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In May 2023, the Denver Art Museum concluded its multi-year effort to reinvent a trio of collections in its permanent galleries and showcase work that hadn't been seen in years. There's the Modern and Contemporary Art collection, which covers 108 years of history with 145 works. The Arts of Africa collection comprises 800 works from a variety of countries, with some pieces hundreds of years old and others contemporary. The Arts of Oceania collection, meanwhile, involves works in a variety of genres from all major island groupings. And while polishing its collections, the museum has continued hosting must-see exhibitions, including Desert Rider, which examined lowrider culture in Colorado and the Southwest.

The Museum of Contemporary Art has earned a reputation for exhibiting works that make visitors think in new ways. This year, the MCA turned a critical eye toward the archetype of the American cowboy in its show Cowboy, which included both loans and new commissions from 27 artists across the globe, including Asian American, Latinx and Native perspectives. The museum also looked at the American South through the lens of Black artists in the acclaimed traveling exhibition The Dirty South. Both shows exemplified how this museum continues to bring fresh perspectives to the city.

Eight local muralists painted across downtown Boulder for a series called Celebrating Colorado's Black Street Artists, produced by Street Wise Arts and the Museum of Boulder to go along with the museum's exhibition Proclaiming Colorado's Black History. Thomas "Detour" Evans, Yazz Atmore, Jahna Rae, Rob Hill, Marcus Murray, Devin "Speaks" Urioste, Jasmine Holmes-Piesco and Selah Laurel all created murals that reflected the exhibit's theme of Black history in the state. The exhibit, which was two years in the making, is on view through September 2025. 

It's fun when relatives visit, but finding a place in the Mile High City that will please dear old Dad can sometimes be a tricky task. This nearly seventy-year-old transportation history museum near the Coliseum (the museum's original home is now the REI flagship store) is at your service. Dad will enjoy the old-timey cars at the Forney, and the look of childlike wonder on his face when he gets to climb into the Union Pacific Big Boy is well worth the $17 admission fee.

Marco Briones

Museo de las Americas has been a staple of the Art District on Santa Fe for more than three decades. From First Friday celebrations in its intimate gallery space to Day of the Dead festivities that take to the streets outside the hot-pink stucco building, the Museo offers an immersion in Chicano culture. It also has a wide variety of programs, from workshops for schools and groups to mural tours, public gatherings and discussions, to special options for members.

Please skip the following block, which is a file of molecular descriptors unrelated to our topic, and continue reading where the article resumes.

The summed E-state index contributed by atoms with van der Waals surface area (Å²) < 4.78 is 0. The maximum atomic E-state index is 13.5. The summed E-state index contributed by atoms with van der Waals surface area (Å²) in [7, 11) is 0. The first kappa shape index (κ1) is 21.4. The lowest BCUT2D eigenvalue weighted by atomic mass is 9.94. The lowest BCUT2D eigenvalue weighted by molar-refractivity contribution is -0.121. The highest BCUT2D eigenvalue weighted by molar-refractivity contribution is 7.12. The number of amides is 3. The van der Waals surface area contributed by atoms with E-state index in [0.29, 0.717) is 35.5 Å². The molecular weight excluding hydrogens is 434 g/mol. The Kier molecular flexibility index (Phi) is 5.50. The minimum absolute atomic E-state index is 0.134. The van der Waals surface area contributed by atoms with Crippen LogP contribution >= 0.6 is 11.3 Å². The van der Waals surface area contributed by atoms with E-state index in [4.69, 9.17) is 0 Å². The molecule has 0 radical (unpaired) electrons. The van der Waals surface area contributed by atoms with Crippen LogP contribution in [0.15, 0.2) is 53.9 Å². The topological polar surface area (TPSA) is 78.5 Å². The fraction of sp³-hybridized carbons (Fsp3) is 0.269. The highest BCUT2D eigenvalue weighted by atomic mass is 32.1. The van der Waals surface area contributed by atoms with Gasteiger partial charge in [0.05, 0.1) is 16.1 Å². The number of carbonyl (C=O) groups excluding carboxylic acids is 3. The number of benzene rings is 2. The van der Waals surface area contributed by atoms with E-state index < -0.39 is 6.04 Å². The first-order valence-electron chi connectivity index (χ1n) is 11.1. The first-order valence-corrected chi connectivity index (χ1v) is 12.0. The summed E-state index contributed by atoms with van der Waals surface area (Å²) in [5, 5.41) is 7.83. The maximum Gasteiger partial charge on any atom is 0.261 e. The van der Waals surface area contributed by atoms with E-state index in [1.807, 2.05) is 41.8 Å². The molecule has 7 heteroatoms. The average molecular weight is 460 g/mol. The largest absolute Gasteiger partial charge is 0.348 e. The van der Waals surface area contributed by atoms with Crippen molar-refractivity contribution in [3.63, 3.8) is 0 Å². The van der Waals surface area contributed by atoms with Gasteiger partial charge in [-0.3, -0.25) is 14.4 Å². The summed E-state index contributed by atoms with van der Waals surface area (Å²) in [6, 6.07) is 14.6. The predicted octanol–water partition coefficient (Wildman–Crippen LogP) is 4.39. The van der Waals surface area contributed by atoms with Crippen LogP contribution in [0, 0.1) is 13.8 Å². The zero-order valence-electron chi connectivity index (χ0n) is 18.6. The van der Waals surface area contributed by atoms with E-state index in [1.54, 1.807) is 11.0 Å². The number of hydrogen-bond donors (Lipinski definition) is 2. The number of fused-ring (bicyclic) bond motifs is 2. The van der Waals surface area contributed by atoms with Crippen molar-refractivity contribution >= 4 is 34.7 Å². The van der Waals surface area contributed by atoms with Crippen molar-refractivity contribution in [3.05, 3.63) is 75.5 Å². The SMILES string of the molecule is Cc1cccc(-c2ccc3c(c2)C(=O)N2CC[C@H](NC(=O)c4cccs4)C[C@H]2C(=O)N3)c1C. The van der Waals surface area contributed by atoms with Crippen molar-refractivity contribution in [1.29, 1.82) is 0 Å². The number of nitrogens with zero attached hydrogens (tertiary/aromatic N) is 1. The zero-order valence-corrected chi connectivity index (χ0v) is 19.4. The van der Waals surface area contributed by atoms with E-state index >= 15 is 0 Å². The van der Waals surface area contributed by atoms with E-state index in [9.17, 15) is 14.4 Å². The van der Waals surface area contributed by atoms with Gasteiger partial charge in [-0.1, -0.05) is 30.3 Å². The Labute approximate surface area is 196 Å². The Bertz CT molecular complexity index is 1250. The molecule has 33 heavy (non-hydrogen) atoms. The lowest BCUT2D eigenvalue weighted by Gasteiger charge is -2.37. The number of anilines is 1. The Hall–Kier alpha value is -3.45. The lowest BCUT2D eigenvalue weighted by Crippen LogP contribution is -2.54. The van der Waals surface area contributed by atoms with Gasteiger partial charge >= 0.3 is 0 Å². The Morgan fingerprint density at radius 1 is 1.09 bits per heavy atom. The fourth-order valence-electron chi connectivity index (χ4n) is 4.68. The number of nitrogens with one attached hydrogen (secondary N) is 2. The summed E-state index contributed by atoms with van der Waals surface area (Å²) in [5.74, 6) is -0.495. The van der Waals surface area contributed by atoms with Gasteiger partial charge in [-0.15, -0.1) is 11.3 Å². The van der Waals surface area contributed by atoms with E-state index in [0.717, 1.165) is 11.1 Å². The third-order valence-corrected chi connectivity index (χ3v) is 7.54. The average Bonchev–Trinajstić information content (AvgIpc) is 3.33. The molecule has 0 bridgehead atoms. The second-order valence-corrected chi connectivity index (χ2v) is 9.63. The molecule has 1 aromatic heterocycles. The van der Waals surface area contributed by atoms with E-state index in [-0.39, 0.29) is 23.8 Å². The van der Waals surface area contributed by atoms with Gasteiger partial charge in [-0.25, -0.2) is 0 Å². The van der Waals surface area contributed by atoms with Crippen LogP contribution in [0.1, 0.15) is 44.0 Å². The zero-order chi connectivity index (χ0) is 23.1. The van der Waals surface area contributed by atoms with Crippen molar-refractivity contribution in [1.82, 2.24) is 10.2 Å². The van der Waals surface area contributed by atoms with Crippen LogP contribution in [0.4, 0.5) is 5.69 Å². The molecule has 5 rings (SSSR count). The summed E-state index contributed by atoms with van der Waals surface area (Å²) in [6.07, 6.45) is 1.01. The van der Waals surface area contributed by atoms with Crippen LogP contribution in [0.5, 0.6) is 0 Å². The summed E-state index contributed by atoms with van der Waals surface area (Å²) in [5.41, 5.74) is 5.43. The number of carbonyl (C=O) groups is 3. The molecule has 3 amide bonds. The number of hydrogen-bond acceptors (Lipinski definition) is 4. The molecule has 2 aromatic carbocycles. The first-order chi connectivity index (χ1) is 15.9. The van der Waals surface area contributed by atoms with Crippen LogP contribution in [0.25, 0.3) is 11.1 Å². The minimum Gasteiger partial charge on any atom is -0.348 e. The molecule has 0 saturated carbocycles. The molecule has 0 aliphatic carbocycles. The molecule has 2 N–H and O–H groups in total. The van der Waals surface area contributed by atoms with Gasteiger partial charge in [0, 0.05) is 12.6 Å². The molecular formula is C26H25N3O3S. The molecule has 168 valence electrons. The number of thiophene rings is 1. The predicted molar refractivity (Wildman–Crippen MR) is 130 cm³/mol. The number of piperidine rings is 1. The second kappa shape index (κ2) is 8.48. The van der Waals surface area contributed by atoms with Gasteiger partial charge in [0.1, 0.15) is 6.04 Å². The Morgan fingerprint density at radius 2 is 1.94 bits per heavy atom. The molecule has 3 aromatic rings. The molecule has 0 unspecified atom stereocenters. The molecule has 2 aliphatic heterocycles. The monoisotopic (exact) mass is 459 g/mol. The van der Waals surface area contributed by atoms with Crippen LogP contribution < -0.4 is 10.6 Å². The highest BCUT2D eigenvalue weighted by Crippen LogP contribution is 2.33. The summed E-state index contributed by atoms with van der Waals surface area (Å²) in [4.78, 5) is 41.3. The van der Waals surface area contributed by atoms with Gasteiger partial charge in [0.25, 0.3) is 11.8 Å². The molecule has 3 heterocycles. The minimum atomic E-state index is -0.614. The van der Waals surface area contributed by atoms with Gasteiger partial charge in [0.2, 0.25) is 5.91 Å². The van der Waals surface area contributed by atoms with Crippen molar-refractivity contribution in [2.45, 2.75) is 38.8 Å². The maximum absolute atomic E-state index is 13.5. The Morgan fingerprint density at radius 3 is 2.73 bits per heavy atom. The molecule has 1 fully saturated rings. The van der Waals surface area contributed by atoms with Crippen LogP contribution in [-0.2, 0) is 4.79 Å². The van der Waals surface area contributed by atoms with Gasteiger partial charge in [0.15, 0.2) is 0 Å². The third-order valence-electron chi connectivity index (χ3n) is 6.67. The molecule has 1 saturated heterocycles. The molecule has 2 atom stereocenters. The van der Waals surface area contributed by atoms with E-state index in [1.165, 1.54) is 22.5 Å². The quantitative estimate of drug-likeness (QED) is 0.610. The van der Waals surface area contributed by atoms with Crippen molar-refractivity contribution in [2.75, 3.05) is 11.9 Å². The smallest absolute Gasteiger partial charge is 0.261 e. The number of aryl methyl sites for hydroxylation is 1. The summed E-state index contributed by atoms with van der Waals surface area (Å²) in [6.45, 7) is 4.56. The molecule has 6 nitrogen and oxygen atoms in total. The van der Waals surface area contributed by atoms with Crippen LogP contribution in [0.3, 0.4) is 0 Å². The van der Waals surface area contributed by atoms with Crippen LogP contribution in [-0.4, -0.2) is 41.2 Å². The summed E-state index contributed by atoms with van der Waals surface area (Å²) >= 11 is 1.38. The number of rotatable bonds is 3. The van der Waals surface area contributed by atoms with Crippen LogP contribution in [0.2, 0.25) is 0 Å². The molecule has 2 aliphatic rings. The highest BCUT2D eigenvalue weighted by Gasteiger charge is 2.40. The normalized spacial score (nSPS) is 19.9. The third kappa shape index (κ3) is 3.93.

Latino Cultural Arts Center founder Adrianna Abarca donated warehouse spaces at 1935 West 12th Avenue to the nonprofit, and after significant fundraising, including a gift of $2.5 million in congressional spending pushed by Senator Michael Bennet and $1.9 million from Colorado Creative Industries, LCAC is planning to fill the space with Las Bodegas. An intergenerational creative hub, Las Bodegas will include digital and visual arts programs, including LCAC's Day of the Dead Ofrendas project and a mentorship setup for burgeoning artists.

The Chicano Humanities and Arts Council received the gift of a lifetime this year: Kyle Schneider, the son of late artist Katherine Payge, gave his mother's gallery building at 834 Santa Fe Drive to CHAC. The nonprofit, which began in north Denver in 1978 and moved to the Art District on Santa Fe in 1986, was priced out of that neighborhood in 2022. While CHAC will maintain its space in the 40 West Arts District in Lakewood, the gallery on Santa Fe not only allows more engagement with Denver, but marks a sentimental return to its original community in the city's historically Chicano neighborhood.

The Kirkland Museum of Fine & Decorative Art is named for Vance Kirkland, the iconic Colorado artist who came to Denver in 1929 as the founding director of the University of Denver's School of Art. While the museum is known for its expansive collection that includes artists of note from this state and beyond, its 2023 Kirkland retrospective, Vance Kirkland's Cosmos, was a revelation, showing how the artist moved from landscapes and surrealism to expressionism and radical modernism. The museum also unveiled several never-before-seen works by the late master.

William Havu once had rock-star dreams, even performing with Jimi Hendrix in 1967, but luckily for Denver, he became a gallerist and staunch supporter of the local arts. His career has now passed the five-decade mark, which he celebrated with a retrospective show at his Golden Triangle gallery that highlighted the wide variety of artists he represents: Sushe and Tracy Felix, Tony Ortega, Emilio Lobato and more. Havu has been integral to the city's growing art scene, and From All Angles: Fifty Years in the Art Business showed just how indispensable he is.

Best Longstanding Gallery With Museum-Worthy Exhibits

Robischon Gallery

The Robischon Gallery has been a beacon for the city's arts community since it opened on Wazee Street in 1982, back when LoDo was just becoming a hub for the arts. And it goes back even further than that: Jim Robischon originally founded his gallery as Blue Door II on Parker Road in 1976. While many other galleries moved from LoDo after Coors Field opened in 1995, Robischon has remained for four decades, a testament to the museum-quality exhibitions mounted there throughout the year, usually highlighting multiple artists at once. Sleek, contemporary paintings and more mind-boggling works await in this art lover's paradise, where you're always sure to discover something new.

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